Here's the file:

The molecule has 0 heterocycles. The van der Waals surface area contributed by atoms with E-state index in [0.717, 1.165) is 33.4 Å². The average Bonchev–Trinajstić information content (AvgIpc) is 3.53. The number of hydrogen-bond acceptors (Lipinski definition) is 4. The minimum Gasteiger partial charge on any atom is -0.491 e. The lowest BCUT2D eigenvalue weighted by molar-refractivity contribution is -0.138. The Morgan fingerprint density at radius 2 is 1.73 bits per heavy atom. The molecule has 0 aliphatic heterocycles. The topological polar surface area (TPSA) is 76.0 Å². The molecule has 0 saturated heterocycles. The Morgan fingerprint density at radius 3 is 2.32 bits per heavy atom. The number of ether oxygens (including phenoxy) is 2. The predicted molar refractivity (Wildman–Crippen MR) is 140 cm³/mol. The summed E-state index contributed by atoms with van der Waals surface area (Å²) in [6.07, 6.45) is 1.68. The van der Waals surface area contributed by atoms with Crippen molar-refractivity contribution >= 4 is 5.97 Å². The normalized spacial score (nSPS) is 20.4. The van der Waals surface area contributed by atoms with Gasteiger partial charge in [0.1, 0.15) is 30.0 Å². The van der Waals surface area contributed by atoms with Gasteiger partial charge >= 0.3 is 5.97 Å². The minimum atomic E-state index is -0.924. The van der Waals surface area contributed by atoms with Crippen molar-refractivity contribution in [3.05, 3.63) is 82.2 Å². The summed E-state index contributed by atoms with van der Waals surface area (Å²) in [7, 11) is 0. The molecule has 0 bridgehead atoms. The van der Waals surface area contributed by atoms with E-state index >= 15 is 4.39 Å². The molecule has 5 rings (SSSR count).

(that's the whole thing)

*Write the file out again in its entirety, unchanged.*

The molecule has 0 heterocycles. The van der Waals surface area contributed by atoms with E-state index in [0.717, 1.165) is 33.4 Å². The average Bonchev–Trinajstić information content (AvgIpc) is 3.53. The number of hydrogen-bond acceptors (Lipinski definition) is 4. The minimum Gasteiger partial charge on any atom is -0.491 e. The lowest BCUT2D eigenvalue weighted by molar-refractivity contribution is -0.138. The Morgan fingerprint density at radius 2 is 1.73 bits per heavy atom. The molecule has 0 aliphatic heterocycles. The topological polar surface area (TPSA) is 76.0 Å². The molecule has 0 saturated heterocycles. The Morgan fingerprint density at radius 3 is 2.32 bits per heavy atom. The number of ether oxygens (including phenoxy) is 2. The predicted molar refractivity (Wildman–Crippen MR) is 140 cm³/mol. The summed E-state index contributed by atoms with van der Waals surface area (Å²) in [6.07, 6.45) is 1.68. The van der Waals surface area contributed by atoms with Crippen molar-refractivity contribution >= 4 is 5.97 Å². The normalized spacial score (nSPS) is 20.4. The van der Waals surface area contributed by atoms with Gasteiger partial charge in [0.1, 0.15) is 30.0 Å². The van der Waals surface area contributed by atoms with Gasteiger partial charge >= 0.3 is 5.97 Å². The minimum atomic E-state index is -0.924. The van der Waals surface area contributed by atoms with Crippen molar-refractivity contribution in [3.05, 3.63) is 82.2 Å². The summed E-state index contributed by atoms with van der Waals surface area (Å²) in [7, 11) is 0. The molecule has 0 bridgehead atoms. The van der Waals surface area contributed by atoms with E-state index >= 15 is 4.39 Å². The molecule has 5 rings (SSSR count).